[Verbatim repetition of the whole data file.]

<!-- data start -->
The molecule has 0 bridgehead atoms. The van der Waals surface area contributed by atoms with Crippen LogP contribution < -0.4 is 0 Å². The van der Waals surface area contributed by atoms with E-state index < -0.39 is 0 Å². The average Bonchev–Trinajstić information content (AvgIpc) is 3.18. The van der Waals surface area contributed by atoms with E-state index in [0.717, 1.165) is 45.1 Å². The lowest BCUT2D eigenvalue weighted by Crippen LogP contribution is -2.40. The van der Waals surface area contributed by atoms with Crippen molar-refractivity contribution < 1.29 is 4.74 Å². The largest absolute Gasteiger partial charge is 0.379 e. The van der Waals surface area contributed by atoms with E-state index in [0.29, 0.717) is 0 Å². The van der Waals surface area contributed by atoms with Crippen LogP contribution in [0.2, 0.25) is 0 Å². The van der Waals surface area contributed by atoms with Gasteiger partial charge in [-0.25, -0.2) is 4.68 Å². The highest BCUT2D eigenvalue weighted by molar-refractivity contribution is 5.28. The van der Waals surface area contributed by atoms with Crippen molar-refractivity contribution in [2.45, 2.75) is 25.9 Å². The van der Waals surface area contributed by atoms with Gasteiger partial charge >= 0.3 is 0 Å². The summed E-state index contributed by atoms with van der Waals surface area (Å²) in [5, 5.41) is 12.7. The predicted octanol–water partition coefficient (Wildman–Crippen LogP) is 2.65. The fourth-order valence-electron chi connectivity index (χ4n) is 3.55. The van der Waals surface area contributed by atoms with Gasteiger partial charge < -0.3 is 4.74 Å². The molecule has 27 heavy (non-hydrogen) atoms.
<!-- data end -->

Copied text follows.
The molecule has 0 bridgehead atoms. The van der Waals surface area contributed by atoms with Crippen LogP contribution < -0.4 is 0 Å². The van der Waals surface area contributed by atoms with E-state index < -0.39 is 0 Å². The average Bonchev–Trinajstić information content (AvgIpc) is 3.18. The van der Waals surface area contributed by atoms with E-state index in [0.717, 1.165) is 45.1 Å². The lowest BCUT2D eigenvalue weighted by Crippen LogP contribution is -2.40. The van der Waals surface area contributed by atoms with Crippen molar-refractivity contribution < 1.29 is 4.74 Å². The largest absolute Gasteiger partial charge is 0.379 e. The van der Waals surface area contributed by atoms with E-state index in [0.29, 0.717) is 0 Å². The van der Waals surface area contributed by atoms with Crippen LogP contribution in [0.2, 0.25) is 0 Å². The van der Waals surface area contributed by atoms with Gasteiger partial charge in [-0.25, -0.2) is 4.68 Å². The highest BCUT2D eigenvalue weighted by molar-refractivity contribution is 5.28. The van der Waals surface area contributed by atoms with Crippen molar-refractivity contribution in [2.45, 2.75) is 25.9 Å². The van der Waals surface area contributed by atoms with Gasteiger partial charge >= 0.3 is 0 Å². The summed E-state index contributed by atoms with van der Waals surface area (Å²) in [5, 5.41) is 12.7. The predicted octanol–water partition coefficient (Wildman–Crippen LogP) is 2.65. The fourth-order valence-electron chi connectivity index (χ4n) is 3.55. The van der Waals surface area contributed by atoms with Gasteiger partial charge < -0.3 is 4.74 Å². The molecule has 27 heavy (non-hydrogen) atoms.